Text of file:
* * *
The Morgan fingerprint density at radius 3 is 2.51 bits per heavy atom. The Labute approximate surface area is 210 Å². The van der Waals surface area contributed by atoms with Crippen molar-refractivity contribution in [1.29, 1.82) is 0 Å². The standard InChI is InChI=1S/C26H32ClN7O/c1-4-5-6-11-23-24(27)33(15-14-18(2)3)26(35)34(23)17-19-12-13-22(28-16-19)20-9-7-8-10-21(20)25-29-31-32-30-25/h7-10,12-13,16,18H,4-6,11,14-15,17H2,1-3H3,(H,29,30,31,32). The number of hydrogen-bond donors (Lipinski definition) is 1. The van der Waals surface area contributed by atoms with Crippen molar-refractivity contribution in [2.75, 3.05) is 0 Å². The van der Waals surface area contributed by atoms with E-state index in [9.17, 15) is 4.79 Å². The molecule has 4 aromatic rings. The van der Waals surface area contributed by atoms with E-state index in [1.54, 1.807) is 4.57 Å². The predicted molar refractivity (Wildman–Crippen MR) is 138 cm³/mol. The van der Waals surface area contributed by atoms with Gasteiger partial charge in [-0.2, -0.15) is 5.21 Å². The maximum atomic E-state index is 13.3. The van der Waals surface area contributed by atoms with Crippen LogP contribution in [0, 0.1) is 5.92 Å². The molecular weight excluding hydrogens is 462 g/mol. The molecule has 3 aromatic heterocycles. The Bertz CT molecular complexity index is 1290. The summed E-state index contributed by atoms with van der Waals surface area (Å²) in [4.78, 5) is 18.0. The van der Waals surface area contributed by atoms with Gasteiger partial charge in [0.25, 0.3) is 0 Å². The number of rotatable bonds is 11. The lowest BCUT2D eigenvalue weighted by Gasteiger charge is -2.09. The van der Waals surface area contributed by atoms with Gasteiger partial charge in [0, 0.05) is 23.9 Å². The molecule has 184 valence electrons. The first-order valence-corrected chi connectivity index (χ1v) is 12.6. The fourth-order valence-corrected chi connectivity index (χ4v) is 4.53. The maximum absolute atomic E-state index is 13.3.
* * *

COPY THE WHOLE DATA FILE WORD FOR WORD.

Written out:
The Morgan fingerprint density at radius 3 is 2.51 bits per heavy atom. The Labute approximate surface area is 210 Å². The van der Waals surface area contributed by atoms with Crippen molar-refractivity contribution in [1.29, 1.82) is 0 Å². The standard InChI is InChI=1S/C26H32ClN7O/c1-4-5-6-11-23-24(27)33(15-14-18(2)3)26(35)34(23)17-19-12-13-22(28-16-19)20-9-7-8-10-21(20)25-29-31-32-30-25/h7-10,12-13,16,18H,4-6,11,14-15,17H2,1-3H3,(H,29,30,31,32). The number of hydrogen-bond donors (Lipinski definition) is 1. The van der Waals surface area contributed by atoms with Crippen molar-refractivity contribution in [2.75, 3.05) is 0 Å². The van der Waals surface area contributed by atoms with E-state index in [9.17, 15) is 4.79 Å². The molecule has 4 aromatic rings. The van der Waals surface area contributed by atoms with E-state index in [1.54, 1.807) is 4.57 Å². The predicted molar refractivity (Wildman–Crippen MR) is 138 cm³/mol. The van der Waals surface area contributed by atoms with Gasteiger partial charge in [-0.2, -0.15) is 5.21 Å². The maximum atomic E-state index is 13.3. The van der Waals surface area contributed by atoms with Crippen LogP contribution in [0, 0.1) is 5.92 Å². The molecular weight excluding hydrogens is 462 g/mol. The molecule has 3 aromatic heterocycles. The Bertz CT molecular complexity index is 1290. The summed E-state index contributed by atoms with van der Waals surface area (Å²) in [4.78, 5) is 18.0. The van der Waals surface area contributed by atoms with Gasteiger partial charge in [0.25, 0.3) is 0 Å². The number of rotatable bonds is 11. The lowest BCUT2D eigenvalue weighted by Gasteiger charge is -2.09. The van der Waals surface area contributed by atoms with Gasteiger partial charge in [0, 0.05) is 23.9 Å². The molecule has 184 valence electrons. The first-order valence-corrected chi connectivity index (χ1v) is 12.6. The fourth-order valence-corrected chi connectivity index (χ4v) is 4.53. The maximum absolute atomic E-state index is 13.3.